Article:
How Can I Get Involved in Research if I am Ineligible for a Clinical Trial?

One of the most common questions we receive is – “How can I get involved in research?”

When most people think of disease research, they think of clinical trials, which test the safety and effectiveness of new medications. Not everyone can participate in clinical trials, but there are other ways you can help.

Besides clinical trials, you can join a patient registry, fill out surveys, and participate in observational trials – studies where doctors observe someone’s disease over time to learn about how it progresses.

Thanks to the outpouring of support from the ALS Ice Bucket Challenge, The ALS Association has been able to sponsor many promising observational studies taking place around the world. This work has helped scientists understand the disease in more depth, identify new drug targets and biomarkers for diagnosis, expedite clinical trials, and make DNA sequencing data available to the entire ALS research community.

Central to all our research collaborations are the people living with ALS and their families. We encourage you to speak to your doctor to learn how you can participate in research.

Below, we have listed some options for how you can get involved in research outside of clinical trials. With each study, we have linked to more information and details on how you can participate. In some cases, you can participate remotely, whereas some studies may require in-person clinic visits.

Please review the options below and talk to your doctor about what studies are right for you.

ALS Focus Survey Program

ALS Focus is an online patient- and caregiver-led program that surveys people with ALS and current and past caregivers about their needs and challenges throughout their ALS journey. With this program, The ALS Association aims to learn as much as possible about what it is like to live with and care for people with ALS. The robust data collected will ultimately benefit the entire ALS community by informing programs, policies, and advocacy efforts to improve quality of life. All data is anonymous and shared free of charge with the entire ALS community shortly after the survey closes. Over 2,000 people participate in the ALS Focus Survey Program already, and the group is continuing to grow.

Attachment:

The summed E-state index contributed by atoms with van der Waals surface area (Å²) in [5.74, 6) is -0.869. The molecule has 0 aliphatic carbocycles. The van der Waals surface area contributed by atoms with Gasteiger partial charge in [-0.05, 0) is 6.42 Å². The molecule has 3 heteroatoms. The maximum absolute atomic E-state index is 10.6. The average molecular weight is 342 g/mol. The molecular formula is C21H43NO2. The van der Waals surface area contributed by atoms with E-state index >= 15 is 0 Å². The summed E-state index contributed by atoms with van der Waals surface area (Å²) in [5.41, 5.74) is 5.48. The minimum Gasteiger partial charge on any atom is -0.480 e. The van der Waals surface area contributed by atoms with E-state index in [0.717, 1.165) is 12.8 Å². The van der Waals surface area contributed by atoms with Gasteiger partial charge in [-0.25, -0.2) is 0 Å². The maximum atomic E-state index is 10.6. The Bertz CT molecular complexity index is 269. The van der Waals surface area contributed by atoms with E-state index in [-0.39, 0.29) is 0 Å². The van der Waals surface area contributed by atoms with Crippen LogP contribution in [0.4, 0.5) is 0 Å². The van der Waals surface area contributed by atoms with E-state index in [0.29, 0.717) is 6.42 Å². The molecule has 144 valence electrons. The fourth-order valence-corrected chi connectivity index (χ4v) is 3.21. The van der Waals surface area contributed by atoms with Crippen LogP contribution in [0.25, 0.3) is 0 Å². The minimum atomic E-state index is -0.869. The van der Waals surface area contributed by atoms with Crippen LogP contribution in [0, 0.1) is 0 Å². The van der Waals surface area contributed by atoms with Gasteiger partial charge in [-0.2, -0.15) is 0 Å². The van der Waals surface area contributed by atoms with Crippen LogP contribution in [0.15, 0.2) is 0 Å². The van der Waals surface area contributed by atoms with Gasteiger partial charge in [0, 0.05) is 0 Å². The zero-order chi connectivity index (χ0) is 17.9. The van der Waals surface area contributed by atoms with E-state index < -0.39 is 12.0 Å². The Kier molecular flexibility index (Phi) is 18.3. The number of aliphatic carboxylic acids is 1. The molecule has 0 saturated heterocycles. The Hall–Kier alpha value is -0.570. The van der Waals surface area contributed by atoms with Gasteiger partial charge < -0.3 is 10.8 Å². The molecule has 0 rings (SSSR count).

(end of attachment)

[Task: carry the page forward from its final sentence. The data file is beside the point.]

Learn more about ALS Focus here.

For ALS Focus survey results visit here.

Northeast ALS Consortium (NEALS) Trial Search Engine

You can also find observational trials in your area through the Northeast ALS Consortium (NEALS). The ALS Association has partnered with NEALS for over 13 years and sponsors their clinical trial search engine, as well as a clinical trial liaison.

Here is how to use the NEALS clinical trial search engine to find an observational trial in your area:

  1. Go to: https://www.neals.org/als-trials/search-for-a-trial/
  2. Click the “Advanced Trial Search” tab
  3. In Study Factors Menu, click:
    1. Study status: Enrolling
    2. Type of study: Observational Study
    3. Location: click on the state you live in
  4. Click the “Search” button at the bottom of the page

The results will list all observational studies in your area, including all study sites and contact information.

If you have any questions about clinical trials or observational studies, please contact our NEALS trial liaison at (855) 437-4823 or at [email protected]. The liaison is available to answer all your questions, help you navigate the NEALS clinical trial database, and help you enroll in a trial.